There is no longer any attempt to redistribute national resources. Everyone is shamelessly trying to corner them for their own ends, with public bodies being broken up and privatised under the control of specific groups. People still say Iraq will surmount its divisions, but it is no longer clear what its national identity means. In practice, the arbitrary violence, nepotism and unprecedented corruption all demonstrate how important non-national loyalties have become.
Nevertheless this does not mean that Iran is the nation, by default or by adoption, to which Iraqi Shia turn. People in the south still have mixed feelings about their “Persian” neighbours. Al-Sadr exploits the Iranian origins of Ayatollah Ali al-Sistani in order to criticise him. The citizens of the town of al-Amara refer to their Kut counterparts as “Persians”, which they consider a contemptuous term. Portraits of Ayatollah Ruhollah Khomeini and his successor, Ali Khamenei, are seen more often, but few Shia politicians recognise the Iranian concept of velayat-e faqih (guardianship of jurisprudence), which is a pillar of the Islamic Republic. Statements by al-Sistani about his Iranian counterparts have always been diplomatic, carefully staying within certain limits, yet firmly independent. Indeed he seems to rank more highly in Iran than its own supreme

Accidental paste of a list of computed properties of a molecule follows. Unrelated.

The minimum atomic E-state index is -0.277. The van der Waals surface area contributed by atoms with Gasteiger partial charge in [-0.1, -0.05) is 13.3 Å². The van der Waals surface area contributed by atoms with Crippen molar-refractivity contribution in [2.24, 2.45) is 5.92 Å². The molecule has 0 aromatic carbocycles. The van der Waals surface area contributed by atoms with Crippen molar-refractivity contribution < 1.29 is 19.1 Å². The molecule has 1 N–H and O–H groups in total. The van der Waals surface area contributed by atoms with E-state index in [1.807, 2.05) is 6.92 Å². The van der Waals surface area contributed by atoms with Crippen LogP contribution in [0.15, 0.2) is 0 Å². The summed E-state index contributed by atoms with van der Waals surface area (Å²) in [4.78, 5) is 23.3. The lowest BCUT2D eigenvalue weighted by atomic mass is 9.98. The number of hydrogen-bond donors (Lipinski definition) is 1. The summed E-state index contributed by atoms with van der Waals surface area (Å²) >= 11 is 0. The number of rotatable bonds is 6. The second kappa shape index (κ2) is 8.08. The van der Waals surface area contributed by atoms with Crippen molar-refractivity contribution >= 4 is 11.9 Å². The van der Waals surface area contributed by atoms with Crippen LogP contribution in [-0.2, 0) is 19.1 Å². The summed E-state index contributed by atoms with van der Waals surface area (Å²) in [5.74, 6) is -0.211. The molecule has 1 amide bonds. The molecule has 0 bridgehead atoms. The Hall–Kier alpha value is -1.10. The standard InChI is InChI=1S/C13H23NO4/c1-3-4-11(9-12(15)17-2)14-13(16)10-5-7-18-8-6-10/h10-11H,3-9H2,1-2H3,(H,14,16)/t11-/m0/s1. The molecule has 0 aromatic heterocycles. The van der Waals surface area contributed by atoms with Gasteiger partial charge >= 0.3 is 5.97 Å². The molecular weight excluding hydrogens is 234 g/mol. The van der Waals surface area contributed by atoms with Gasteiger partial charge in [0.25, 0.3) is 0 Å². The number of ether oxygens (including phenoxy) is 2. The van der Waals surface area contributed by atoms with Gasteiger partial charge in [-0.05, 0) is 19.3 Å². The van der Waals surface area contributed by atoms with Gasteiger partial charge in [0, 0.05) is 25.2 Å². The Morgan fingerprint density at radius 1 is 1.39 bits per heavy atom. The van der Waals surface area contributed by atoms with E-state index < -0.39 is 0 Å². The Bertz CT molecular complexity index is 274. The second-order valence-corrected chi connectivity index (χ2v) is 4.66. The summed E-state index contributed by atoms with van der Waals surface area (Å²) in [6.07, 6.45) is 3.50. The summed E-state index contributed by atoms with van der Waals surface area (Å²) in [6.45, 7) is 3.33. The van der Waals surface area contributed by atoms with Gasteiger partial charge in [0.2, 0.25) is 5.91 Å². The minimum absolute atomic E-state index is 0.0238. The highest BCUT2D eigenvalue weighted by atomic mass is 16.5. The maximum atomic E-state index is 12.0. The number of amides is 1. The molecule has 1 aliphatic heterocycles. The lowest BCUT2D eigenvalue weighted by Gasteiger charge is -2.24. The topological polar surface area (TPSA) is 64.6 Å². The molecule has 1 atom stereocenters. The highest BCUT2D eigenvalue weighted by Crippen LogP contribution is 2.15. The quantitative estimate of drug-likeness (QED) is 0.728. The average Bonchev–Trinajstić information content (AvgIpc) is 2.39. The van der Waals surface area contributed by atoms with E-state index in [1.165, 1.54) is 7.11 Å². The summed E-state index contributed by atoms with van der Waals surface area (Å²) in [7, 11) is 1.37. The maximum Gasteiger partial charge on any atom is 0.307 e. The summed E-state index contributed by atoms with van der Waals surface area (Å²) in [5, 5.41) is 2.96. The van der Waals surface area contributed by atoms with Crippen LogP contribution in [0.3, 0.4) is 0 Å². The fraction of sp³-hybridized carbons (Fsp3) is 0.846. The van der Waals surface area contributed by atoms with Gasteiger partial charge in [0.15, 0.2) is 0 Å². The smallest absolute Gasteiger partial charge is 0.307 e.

leader, Khamenei, when it comes to the interpretation of the holy scriptures.
Iran is playing its hand in Iraq with great subtlety, spreading its influence through many channels. Tehran has encouraged its allies to take part in the political process, the better to direct it. But it has also sought to establish links with all the political players, including al-Sadr, the sworn enemy of its ally, Sairi.
At a local level Iran sponsors smaller groups, such as Tha’r Allah in Basra, without exposing itself directly. It has given only limited support to attacks against the coalition, and held back from providing insurgents with the anti-tank weapons that Hizbullah has received in Lebanon. The Khamenei establishment provides scholarships and books in Najaf. The high standard of reporting on the Iranian satellite television channel al-Alam has won a large audience among Iraqi Shia.